• 2.0 diesel AWD auto – $38,490

Four key additional features over Ambiente:

  • 18-inch alloy wheels 
  • Roof rails
  • Rain-sensing wipers
  • $1300 Tech Pack

You’ll barely notice any differences in the Escape Trend’s cabin if you’ve stepped up from the Ambiente, with the same grey-and-black cloth seats, plus interchangeable instruments and fascia.

It looms sharper from outside though, with nice 18-inch alloy wheels shod in fine Continental tyres on our test car, plus chrome highlights peppered around, and roof rails.

You also get tinted privacy glass rearward of the B-pillar), auto on/off headlights, rain-sensing wipers, an auto-dimming rear-view mirror, leather gear shifter and a proximity key.

For $1200 you can get an electric tailgate with hands-free operation, alongside a proximity key allowing you to enter the cabin without touching your key fob. Both of these features are standard on the Titanium.

But the superior options pack costs $1300. It gives you autonomous emergency braking that works below 50km/h, blind-spot monitoring, lane-keeping assist, rear cross-traffic alert, auto high-beam, a driver monitor, tyre-pressure monitor and auto-folding side mirrors with puddle lamps.

We criticised the new Honda CR-V for not offering any active safety tech as standard at mid-level, given the new CX-5 and Tiguan get various modern features of this type. So it’s only fair we do the same here. The Escape’s pack is affordable, but Ford still makes you pay for maximum safety…

Engines available are the aforementioned 1.5-litre turbo-petrol matched to the 6AT in FWD, priced at $32,990 just like a lower-specified, but AWD, Ambiente. The choice there is yours.

More interesting is the drivetrain fitted to our test car, which commands a $3000 premium. It’s a 2.0-litre turbo with a class-topping 178kW of power and 345Nm of torque (from 2000rpm), with AWD and a standard six-speed auto.

This power beats out hot SUV rivals such as the 162kW Volkswagen Tiguan 162TSI and 177kW Subaru Forester XT, though its porky 1700kg-plus kerb weight takes the edge off any hot hatch performance. Expect a 0-100km/h time in the mid-7s still.

The trade-off is fuel economy, listed as 8.6L/100km but easy to slip above 10L/100km under hard driving. That’s not good for the weekly fuel bills.

Yet at $35,990, this version looks to be a bit of a steal nevertheless. There’s no medium SUV that can match the Escape in terms of bang-for-buck. That right there is this car’s true unique selling point.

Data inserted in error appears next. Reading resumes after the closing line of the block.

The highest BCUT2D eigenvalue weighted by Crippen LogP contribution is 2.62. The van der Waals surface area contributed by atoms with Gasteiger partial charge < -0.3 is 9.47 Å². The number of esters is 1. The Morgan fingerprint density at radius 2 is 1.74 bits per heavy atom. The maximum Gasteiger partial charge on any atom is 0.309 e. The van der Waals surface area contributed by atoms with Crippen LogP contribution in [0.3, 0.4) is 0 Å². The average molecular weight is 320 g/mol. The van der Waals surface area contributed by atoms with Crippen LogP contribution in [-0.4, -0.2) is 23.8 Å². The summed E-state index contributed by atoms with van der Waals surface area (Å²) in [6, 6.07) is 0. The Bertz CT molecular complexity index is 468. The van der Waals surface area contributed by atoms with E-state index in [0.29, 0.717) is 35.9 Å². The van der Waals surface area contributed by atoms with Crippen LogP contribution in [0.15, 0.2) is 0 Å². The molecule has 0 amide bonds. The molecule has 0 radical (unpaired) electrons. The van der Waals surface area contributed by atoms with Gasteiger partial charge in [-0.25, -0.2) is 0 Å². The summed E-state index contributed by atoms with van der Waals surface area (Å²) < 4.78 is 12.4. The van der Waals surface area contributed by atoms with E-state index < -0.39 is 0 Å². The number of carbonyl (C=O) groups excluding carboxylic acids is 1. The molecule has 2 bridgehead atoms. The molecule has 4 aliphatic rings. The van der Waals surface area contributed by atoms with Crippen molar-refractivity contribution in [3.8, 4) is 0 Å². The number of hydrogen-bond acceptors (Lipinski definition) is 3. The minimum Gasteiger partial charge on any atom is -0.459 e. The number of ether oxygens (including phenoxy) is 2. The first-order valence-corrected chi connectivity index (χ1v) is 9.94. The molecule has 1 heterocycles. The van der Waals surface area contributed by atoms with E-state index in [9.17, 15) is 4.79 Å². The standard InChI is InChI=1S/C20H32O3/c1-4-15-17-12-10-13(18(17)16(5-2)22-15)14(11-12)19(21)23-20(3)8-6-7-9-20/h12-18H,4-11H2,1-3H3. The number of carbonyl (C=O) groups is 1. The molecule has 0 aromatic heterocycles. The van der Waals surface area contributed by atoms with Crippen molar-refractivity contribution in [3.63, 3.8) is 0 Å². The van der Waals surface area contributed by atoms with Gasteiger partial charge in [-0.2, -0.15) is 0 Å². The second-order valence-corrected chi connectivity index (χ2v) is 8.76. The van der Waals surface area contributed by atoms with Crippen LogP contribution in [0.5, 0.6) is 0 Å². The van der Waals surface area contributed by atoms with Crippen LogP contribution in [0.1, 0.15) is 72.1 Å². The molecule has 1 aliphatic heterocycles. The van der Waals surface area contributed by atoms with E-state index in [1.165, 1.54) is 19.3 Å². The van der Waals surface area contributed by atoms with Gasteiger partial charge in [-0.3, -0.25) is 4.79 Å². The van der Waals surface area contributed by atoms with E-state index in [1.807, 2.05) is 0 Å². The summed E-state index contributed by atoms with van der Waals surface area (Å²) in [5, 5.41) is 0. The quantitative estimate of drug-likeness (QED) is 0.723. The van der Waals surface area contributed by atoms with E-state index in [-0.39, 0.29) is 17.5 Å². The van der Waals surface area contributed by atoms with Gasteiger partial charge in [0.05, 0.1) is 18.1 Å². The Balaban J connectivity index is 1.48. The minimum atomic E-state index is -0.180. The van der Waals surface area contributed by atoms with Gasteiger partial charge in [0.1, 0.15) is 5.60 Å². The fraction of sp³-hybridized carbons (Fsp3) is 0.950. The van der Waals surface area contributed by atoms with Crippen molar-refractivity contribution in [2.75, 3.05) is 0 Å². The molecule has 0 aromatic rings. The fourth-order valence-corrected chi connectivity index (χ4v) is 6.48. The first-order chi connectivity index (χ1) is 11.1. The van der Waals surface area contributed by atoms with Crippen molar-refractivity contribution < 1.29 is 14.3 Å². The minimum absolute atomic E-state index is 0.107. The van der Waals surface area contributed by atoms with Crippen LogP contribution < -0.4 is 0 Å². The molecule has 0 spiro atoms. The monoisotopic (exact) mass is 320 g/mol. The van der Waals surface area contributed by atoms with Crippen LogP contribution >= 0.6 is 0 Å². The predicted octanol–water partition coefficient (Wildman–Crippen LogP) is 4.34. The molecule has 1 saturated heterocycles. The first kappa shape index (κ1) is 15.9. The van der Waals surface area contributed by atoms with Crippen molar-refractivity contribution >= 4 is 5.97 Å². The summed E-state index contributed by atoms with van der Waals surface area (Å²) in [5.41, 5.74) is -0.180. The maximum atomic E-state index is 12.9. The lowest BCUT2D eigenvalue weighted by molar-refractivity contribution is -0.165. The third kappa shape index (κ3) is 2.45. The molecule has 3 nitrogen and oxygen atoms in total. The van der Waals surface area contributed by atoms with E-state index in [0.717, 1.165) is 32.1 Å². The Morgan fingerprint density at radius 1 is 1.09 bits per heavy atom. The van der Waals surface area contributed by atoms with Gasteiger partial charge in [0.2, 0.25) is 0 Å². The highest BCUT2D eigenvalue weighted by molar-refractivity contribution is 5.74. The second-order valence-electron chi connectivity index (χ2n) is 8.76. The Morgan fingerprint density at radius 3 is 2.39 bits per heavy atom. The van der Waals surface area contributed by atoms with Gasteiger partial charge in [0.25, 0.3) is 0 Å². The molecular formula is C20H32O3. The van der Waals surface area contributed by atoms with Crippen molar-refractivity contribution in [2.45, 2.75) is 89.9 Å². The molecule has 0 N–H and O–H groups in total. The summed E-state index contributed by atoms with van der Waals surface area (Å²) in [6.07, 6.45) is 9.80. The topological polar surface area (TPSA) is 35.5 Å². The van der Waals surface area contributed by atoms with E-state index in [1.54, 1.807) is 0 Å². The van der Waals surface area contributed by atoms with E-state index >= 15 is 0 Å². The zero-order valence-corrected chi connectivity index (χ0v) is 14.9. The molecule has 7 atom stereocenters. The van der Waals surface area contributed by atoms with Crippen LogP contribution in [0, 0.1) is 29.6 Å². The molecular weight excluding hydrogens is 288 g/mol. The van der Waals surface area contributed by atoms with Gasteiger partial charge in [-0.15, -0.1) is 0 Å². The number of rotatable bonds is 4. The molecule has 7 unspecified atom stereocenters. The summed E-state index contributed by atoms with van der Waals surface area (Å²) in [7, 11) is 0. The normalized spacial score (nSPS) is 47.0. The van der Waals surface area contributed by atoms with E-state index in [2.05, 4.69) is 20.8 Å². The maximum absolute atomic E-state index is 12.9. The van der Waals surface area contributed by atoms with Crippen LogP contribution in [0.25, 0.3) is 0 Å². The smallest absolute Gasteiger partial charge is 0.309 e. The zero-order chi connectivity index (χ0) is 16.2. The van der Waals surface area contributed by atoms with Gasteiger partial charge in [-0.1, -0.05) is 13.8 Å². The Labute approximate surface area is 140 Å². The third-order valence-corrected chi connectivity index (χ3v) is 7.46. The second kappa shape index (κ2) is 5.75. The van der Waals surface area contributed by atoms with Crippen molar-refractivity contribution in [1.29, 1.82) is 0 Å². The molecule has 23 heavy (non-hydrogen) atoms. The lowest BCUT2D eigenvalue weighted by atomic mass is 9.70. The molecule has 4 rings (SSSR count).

For another $2500 you can get a Trend AWD with diesel power – a 2.0-litre turbo with 132kW and a potent 400Nm of torque between 2000 and 2500rpm, with reduced fuel use claimed at 5.5L/100km.

Instead of the 6AT fitted  to the petrols, the diesel unit gets the brand’s controversial Powershift dual-clutch auto which had a run of issues in the Focus when matched to different engines. Still, we experienced no issues and Ford says all problems know have been rectified.

As far as DCTs go, the Escape’s unit is pretty refined and decisive even in urban driving, while the engine is fairly quiet and rattle-free once it’s warm, and has the familiar muscularity through the mid-range. Ideal for towing.

Ford Escape Titanium

  • 2.0 petrol AWD auto – $44,990
  • 2.0 diesel AWD auto – $47,490 – tested here

Four key additional features over Trend:

  • Leather seats
  • Bi-xenon HID headlights
  • Panoramic sunroof 
  • Electric hands-free tailgate

The range-topper gets a plethora of extra features beyond the four listed above such as 19-inch wheels on Continental tyres, adaptive dynamic cornering headlight beams, LED daytime running lights, auto-folding side mirrors with puddle lamps, 10-way power adjustable driver seat, heated front seats, and a proximity key.

There’s also an upgraded Sony audio system with nine speakers, plus ambient LED cabin lighting in both rows, folding tray tables like on a plane for rear-seat occupants, and ‘premium’ floor mats. Heh.

However, Ford still makes you shell out $1300 for the Technology Pack with the aforementioned active safety features from the Trend. Hmmm.

Another downside is the fact the extra weight on board, and the 19-inch wheels on thinner rubber, mean this version feels a little less tied-down through corners, and feels more unsettled over sharp hits, than the other pair.

From a drivetrain perspective you get the 178kW petrol and 132kW diesel engines as discussed above. Our tester had the diesel, though for urban buyers you’d be better off saving $2500 and going petrol.

It’s quite a rattly unit from the outside but there’s ample insulation in the firewall to shelter cabin occupants. The 2.0 engine is strong, with 132kW of power at 3500rpm and a beefy 400Nm of torque from 2000-2500rpm.

In regular daily driving the Powershift dual-clutch gearbox actually operates well, especially if you modulate your pedal application. It’ll even do a little throttle blip as you’re braking to a standstill. That said, because of where the engine hits peak torque, there can be a bit of low-speed lag from a standstill.